A place of pride is reserved here for the artist’s wheel-thrown high-fire porcelain with a gold and brown glaze.
Pirsc Porcelain, Czech Republic, (Booth No. 7)
Cher, a porcelain vase by Teresza Brichtova and Daniel Pirsc that the collaborators created in 2015, is the highlight here.
Polka Dot Antiques, USA, (Booth No. 12)
All eyes are on a Staffordshire Salt-glazed Stoneware Teapot and Cover, c.1760, with crab stock handle and spout, polychrome enamel decorated with lovers amongst the bushes. These beautiful and skillfully hand-painted scenes are light, frivolous and often humorous, as with this teapot.
Ian Simmonds, USA, (Booth No. 17)
A flaming 10-inch ruby ball on a stand dates from the earliest years of plated glass in America, around 1853 to 1860, and has surface cutting possibly by the celebrated Joseph Stouvenel & Brothers.
Earle D. Vandekar of Knightsbridge, USA, (Booth No. 16)
A large cream-ware sauce tureen, a wonderful survivor from the rococo period that reflects the energetic creativity and skill of the great pottery maker Neale & Co., can truly be called a tour de force.
Antiques van Geenen, Holland, (Booth No. 11)
An18th-century Delft tobacco jar with brass cover makes a large statement here.
Vetro Vero, USA, (Booth No. 20)
Hyacinth and Gold Scribble evidences a seamless, complex pattern of accumulated details within a blown form, displaying embedded layers of glass patterns that are visible deep into this work of art.
Also, offering up an extraordinary range of important and rare works are:
Martin Chasin Fine Arts, USA,  (Booth No. 29), Carrie Gustafson, USA, (Booth No. 33), Roderick Jellicoe, UK, (Booth No. 21), Leo Kaplan, Ltd., USA, (Booth No. 4), Cliff Lee/Lee Gallery & Studio, USA, (Booth No. 8), Moylan/Smelkinson, USA, (Booth No. 24), Philip Suval, Inc., USA, (Booth No. 18), Maria & Peter Warren Antiques, USA, (Booth No. 23), Mark J. West, USA (Booth No. 15) and Lynda Willauer Antiques, USA (Booth No.27).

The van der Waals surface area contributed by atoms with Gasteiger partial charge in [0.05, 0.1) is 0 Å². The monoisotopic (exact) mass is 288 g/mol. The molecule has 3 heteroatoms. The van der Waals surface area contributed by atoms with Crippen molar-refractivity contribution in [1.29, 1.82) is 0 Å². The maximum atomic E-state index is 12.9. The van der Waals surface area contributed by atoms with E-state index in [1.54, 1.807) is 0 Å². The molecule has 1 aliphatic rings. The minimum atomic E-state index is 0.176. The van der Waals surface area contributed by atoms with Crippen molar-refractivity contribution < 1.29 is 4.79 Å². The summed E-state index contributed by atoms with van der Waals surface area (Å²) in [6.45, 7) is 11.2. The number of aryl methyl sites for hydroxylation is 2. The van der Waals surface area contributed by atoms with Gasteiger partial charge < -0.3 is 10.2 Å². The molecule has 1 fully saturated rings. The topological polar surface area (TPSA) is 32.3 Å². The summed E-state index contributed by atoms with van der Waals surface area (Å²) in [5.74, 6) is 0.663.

In addition to gazing upon the abundance of all glass and ceramics, there are two loan exhibitions: “Mended Ways” featuring Andrew Baseman’s collection of revamped ceramics and glassware, and the Clay Art Center’s “Colorfield.”  As for intellectual stimulation, a comprehensive lecture program featuring leading curators, artists and ceramic experts will take place throughout the duration of the fair.
About The New York Ceramics & Glass Fair
With over 30 international contemporary and traditional specialists, the 17th annual New York Ceramics & Glass Fair opens at the Bohemian National Hall, 321 East 73rd Street (between First and Second Avenues), with a Private Preview on Wednesday, January 20, from 5:00 p.m. to 8:30 p.m., and to the public on Thursday, January 21 through Sunday, January 24. Hours are 11 a.m. to 7 p.m. Wednesday through Saturday, and on Sunday from 11 a.m. to 4 p.m. Tickets are $20 per person and can be used throughout the duration of the fair.
The New York Ceramics & Glass Fair is produced by Meg Wendy of MCG Events LLC and Liz Lees of Caskey Lees Inc.
In addition to the New York Ceramics & Glass Fair, Caskey-Lees currently produces the San Francisco Tribal & Textile Arts Show in San Francisco.
For more information, visit www.newyorkceramicsand glassfair.com